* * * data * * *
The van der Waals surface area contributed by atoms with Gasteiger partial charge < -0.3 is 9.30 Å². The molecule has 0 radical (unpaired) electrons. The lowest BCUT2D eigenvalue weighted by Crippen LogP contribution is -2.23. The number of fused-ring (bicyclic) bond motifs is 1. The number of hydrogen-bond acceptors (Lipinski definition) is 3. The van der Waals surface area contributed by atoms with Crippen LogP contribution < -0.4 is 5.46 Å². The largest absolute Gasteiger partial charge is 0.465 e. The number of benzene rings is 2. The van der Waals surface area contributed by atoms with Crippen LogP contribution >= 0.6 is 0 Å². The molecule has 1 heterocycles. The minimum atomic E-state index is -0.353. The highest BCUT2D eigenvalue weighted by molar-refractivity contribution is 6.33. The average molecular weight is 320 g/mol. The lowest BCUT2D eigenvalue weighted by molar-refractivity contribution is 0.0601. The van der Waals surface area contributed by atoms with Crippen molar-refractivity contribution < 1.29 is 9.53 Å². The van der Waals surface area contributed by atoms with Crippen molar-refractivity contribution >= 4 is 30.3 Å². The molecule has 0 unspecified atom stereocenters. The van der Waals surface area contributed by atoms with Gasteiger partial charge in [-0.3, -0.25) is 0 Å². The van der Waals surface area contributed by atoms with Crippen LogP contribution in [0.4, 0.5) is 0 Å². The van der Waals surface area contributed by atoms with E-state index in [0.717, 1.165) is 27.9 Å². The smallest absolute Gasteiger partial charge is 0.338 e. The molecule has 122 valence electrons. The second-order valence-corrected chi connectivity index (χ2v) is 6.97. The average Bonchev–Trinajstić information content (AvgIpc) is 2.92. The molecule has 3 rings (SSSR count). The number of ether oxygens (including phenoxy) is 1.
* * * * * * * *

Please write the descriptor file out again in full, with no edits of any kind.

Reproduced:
The van der Waals surface area contributed by atoms with Gasteiger partial charge < -0.3 is 9.30 Å². The molecule has 0 radical (unpaired) electrons. The lowest BCUT2D eigenvalue weighted by Crippen LogP contribution is -2.23. The number of fused-ring (bicyclic) bond motifs is 1. The number of hydrogen-bond acceptors (Lipinski definition) is 3. The van der Waals surface area contributed by atoms with Crippen LogP contribution < -0.4 is 5.46 Å². The largest absolute Gasteiger partial charge is 0.465 e. The number of benzene rings is 2. The van der Waals surface area contributed by atoms with Crippen LogP contribution >= 0.6 is 0 Å². The molecule has 1 heterocycles. The minimum atomic E-state index is -0.353. The highest BCUT2D eigenvalue weighted by molar-refractivity contribution is 6.33. The average molecular weight is 320 g/mol. The lowest BCUT2D eigenvalue weighted by molar-refractivity contribution is 0.0601. The van der Waals surface area contributed by atoms with Crippen molar-refractivity contribution < 1.29 is 9.53 Å². The van der Waals surface area contributed by atoms with Crippen molar-refractivity contribution >= 4 is 30.3 Å². The molecule has 0 unspecified atom stereocenters. The van der Waals surface area contributed by atoms with Gasteiger partial charge in [-0.3, -0.25) is 0 Å². The van der Waals surface area contributed by atoms with Crippen LogP contribution in [0.4, 0.5) is 0 Å². The van der Waals surface area contributed by atoms with E-state index in [0.717, 1.165) is 27.9 Å². The smallest absolute Gasteiger partial charge is 0.338 e. The molecule has 122 valence electrons. The second-order valence-corrected chi connectivity index (χ2v) is 6.97. The average Bonchev–Trinajstić information content (AvgIpc) is 2.92. The molecule has 3 rings (SSSR count). The number of ether oxygens (including phenoxy) is 1.